As much of Ghetto Hymns took aim at Hollister’s “chicken-head” dramas and Chicago ’85 was an opened armed apology to his wife (see “Doin’ Wrong” and “Take Care of Home”) so much of Things in the Game Done Changed is about Hollister and his wife of seven years finding the pace and rhythm of their relationship. Hollister opens “For You” with the spoken words “This is for wifey, I know I put you through a lot and you stayed right there. This is for you”. Produced by Gerald Haddon, the song’s chorus feature Haddon’s “rain drippy” piano lines and a background vocal breakdown (Hollister’s own vocals), that could have lasted well longer than its 15 seconds. But Hollister doesn’t just sing (and write) about the good times, but rather the difficulties associated with keeping it all together on those days when “love” means you want to put a foot (to quote Bilal) up your honey’s ass. Such sentiment dominates “Love Hate Relationship” (written and produced by fellow “thug nigga” soul man Tank) as Hollister sings on the song’s chorus “I love you so much, but I hate right now / I love you most times, but I hate you somehow / I love you deep down, but I hate you comes out / This love-hate relationship is tearing up our house”. Hollister’s cascading background vocals, give “Love Hate Relationship” the feel of a gothic drama, one that reaches a crescendo when Hollister conjures a sanctified “exorcist” as his background vocals “I’m trying” alternate violently against his repeated gospel shouts of “Lords knows!”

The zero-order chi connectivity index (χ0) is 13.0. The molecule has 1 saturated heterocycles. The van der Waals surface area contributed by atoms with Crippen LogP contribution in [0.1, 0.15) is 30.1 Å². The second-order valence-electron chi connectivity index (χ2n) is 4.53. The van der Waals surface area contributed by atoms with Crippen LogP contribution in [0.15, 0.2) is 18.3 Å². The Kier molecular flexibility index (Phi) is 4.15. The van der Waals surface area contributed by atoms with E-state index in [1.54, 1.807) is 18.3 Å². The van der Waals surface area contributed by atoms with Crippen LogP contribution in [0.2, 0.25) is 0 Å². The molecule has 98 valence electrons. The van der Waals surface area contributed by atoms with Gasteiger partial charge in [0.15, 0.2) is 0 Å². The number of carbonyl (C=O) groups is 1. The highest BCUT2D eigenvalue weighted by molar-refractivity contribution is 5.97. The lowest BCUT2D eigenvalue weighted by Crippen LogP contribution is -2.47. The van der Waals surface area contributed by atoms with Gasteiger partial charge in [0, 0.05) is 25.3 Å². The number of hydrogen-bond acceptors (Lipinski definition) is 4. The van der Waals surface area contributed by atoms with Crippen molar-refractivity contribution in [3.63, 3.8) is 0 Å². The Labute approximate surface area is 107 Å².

Noting that Hollister’s wife “hates” the song, Tonya Pendleton is on point when she states that the song’s ability to capture the “conflicts that distinguish even the healthiest relationships” is part of Hollister’s genius (BET.com 10.08.02). Hollister has always had the appeal of a “Soul Griot” — the one willing to speak the difficult truths in song — as witnessed in his classic “Baby Mama Drama”. However problematic the song and video’s depiction of single mothers, it was clear that when Hollister testified at the end of the song that “somebody out there know what I’m talking about” (a regular refrain in Hollister’s songs and those of his primary inspiration Donny Hathaway), that it struck a powerful communal chord. Talking about artists of Hathaway’s generation, Hollister tells Pendleton, “You knew what was going on with them. In a sense, same way with Mary [J. Blige]. You know what’s going on with her, because she puts it all right there in your face. I do sing about whatever about whatever it is I’m going through when I step through those studio doors.” Such personal passions are depicted in the cautionary tale “One Addiction”. Produced by Loren Dawson, the song has the feel of D’Angelo’s “Brown Sugar” (less so in the music, more so in Hollister’s vocal phrasing) and could easily be added to the pantheon of “I love her” drug songs (Rick James’s “Mary Jane” and D’s “Brown Sugar” within the specific tradition that Hollister draws from). But the song effectively blurs the lines between drug addiction and sex addiction (“this girl has got me feenin’ twisted reminisces about her ebony thighs / I need rehabilitation, I must admit I’m shook, ’cause shortie got me hooked”) and thus taps into a tradition of recent songs like Musiq’s “Seventeen” and the real-time dramas of R. Kelly and Eric Benet.